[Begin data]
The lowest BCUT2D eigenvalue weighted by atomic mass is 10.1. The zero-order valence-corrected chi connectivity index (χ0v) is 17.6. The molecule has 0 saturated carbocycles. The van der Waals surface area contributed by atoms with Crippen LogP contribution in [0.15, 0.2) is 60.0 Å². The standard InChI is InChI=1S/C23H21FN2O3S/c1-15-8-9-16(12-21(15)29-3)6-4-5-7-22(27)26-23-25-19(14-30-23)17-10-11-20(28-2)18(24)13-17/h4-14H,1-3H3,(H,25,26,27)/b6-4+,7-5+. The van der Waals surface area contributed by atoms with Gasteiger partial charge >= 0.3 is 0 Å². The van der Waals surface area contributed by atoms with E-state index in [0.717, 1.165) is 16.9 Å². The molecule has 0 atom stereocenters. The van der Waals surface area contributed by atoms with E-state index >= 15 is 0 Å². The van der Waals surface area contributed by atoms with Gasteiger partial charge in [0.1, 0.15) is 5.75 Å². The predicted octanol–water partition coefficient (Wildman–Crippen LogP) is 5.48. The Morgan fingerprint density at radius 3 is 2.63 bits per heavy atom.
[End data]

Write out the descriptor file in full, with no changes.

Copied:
The lowest BCUT2D eigenvalue weighted by atomic mass is 10.1. The zero-order valence-corrected chi connectivity index (χ0v) is 17.6. The molecule has 0 saturated carbocycles. The van der Waals surface area contributed by atoms with Crippen LogP contribution in [0.15, 0.2) is 60.0 Å². The standard InChI is InChI=1S/C23H21FN2O3S/c1-15-8-9-16(12-21(15)29-3)6-4-5-7-22(27)26-23-25-19(14-30-23)17-10-11-20(28-2)18(24)13-17/h4-14H,1-3H3,(H,25,26,27)/b6-4+,7-5+. The van der Waals surface area contributed by atoms with Gasteiger partial charge >= 0.3 is 0 Å². The van der Waals surface area contributed by atoms with E-state index in [0.717, 1.165) is 16.9 Å². The molecule has 0 atom stereocenters. The van der Waals surface area contributed by atoms with E-state index >= 15 is 0 Å². The van der Waals surface area contributed by atoms with Gasteiger partial charge in [0.1, 0.15) is 5.75 Å². The predicted octanol–water partition coefficient (Wildman–Crippen LogP) is 5.48. The Morgan fingerprint density at radius 3 is 2.63 bits per heavy atom.